Could there be any hint of jealousy in Andrew, thinking, “Hey, I said that already!”?
When we look at the life of St. Andrew the Apostle, we notice that he’s always near the center of things, but not directly in the middle.
St. Andrew was a disciple of St. John the Baptist who followed that last prophet’s gesture toward the one whom he called “the Lamb of God.” Andrew and Philip catch up with Jesus and ask Him where He is staying. Jesus says, “Come and see.” Thus they become the first two followers of Jesus; and indeed, the Eastern tradition of the Church honors Andrew with the title of “Protoclete,” that is, the “first called.”
Yet when the apostles are named, Andrew never leads the list; he holds no seniority in the Apostolic College. Indeed, Jesus eventually chooses three of the apostles as His special companions—but Andrew is not one of them. His brother, Peter, and the brothers James and John accompany Jesus in His most intimate moments. Andrew is passed over.
Andrew likewise does not receive recognition for another key moment. When he comes to tell his brother Simon about Jesus, Andrew says, “We have found the Messiah.” (John 1:41) Compare this moment to Matthew 16, when Jesus asks his followers, “Who do you say that I am?” and Peter responds, “You are the Christ, the Son of God.” Jesus responds that Peter’s answer is a revelation from God, and that Peter will be the rock upon which the Church will be built.
But hadn’t Andrew already said that Jesus was the Messiah, the Christ? Was it not Andrew who told Peter who Jesus was? Yet Peter is credited with this insight! It is reminiscent of the student who answers a question in class, but whose response is not heard by the teacher; then another student shares the same answer more loudly, and is praised. Could there be any hint of jealousy in Andrew in that moment, of his thinking, “Hey, I said that already!”?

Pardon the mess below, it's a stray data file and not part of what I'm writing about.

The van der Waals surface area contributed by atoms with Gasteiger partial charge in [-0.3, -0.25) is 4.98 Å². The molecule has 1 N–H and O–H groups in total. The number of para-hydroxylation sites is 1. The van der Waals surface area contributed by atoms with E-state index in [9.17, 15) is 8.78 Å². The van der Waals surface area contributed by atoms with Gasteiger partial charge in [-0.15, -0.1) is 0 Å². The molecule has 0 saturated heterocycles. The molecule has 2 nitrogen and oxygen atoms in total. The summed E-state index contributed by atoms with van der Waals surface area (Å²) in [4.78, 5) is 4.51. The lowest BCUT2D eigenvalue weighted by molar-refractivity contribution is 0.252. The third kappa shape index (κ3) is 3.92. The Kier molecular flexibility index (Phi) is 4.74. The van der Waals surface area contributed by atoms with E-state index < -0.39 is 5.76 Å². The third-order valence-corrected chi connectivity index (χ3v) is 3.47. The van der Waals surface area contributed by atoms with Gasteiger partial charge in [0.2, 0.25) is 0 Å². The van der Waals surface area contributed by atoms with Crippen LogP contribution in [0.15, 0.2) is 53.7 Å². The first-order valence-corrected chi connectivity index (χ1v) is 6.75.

We may see a parallel in the Old Testament between another famous pair of brothers. Though Aaron is made High Priest of Israel and retains an honored place in the Jewish tradition, he was surpassed by his younger brother Moses, the greatest of the prophets, whom God chose as His instrument to lead the people out of bondage. Yet we often forget it was Aaron who accompanied Moses before pharaoh and actually spoke God’s word to him! Moses receives the credit, but he could not have achieved his mission without Aaron.
Yet we never see Aaron asserting his seniority, or begging to be given credit for speaking to pharaoh. Aaron does as God asks, and accepts the tasks he is given, never seeking reward or recompense.
Perhaps we can see Andrew as an exemplar of this sort of humility as well. Just as Andrew’s first master, the Baptist, recognized that he must decrease while Jesus increased (John 3:30), so Andrew may have observed that his role was to bring his brother Simon to Jesus, but not to have the office that Peter would be given; Andrew was the quarryman who would bring the rock to Christ, that Christ may shape him into the foundation stone of the Church. And when a great building is constructed, people don’t tend to give the same kudos to the men pouring the concrete as they do to the architects.
Now certainly St. Andrew did not fade into anonymity. He is remembered as an Apostle, as a planter of Churches. But, as with many of the apostles, he tends to fade toward the back, outshone by Peter, James, and John.
Yet this is in keeping with the apostolic office. Our Lord instilled in his apostles the mindset of selfless service. Their office is not one of personal glory, but of ministry to Christ and His Church. They are to deny themselves, to take the lowest seat, to wash the feet of their flock.
As we deck the halls and trim our hearths, let us not fail to ask the intercession of one of Christ’s most faithful servants, that we might emulate his humility.
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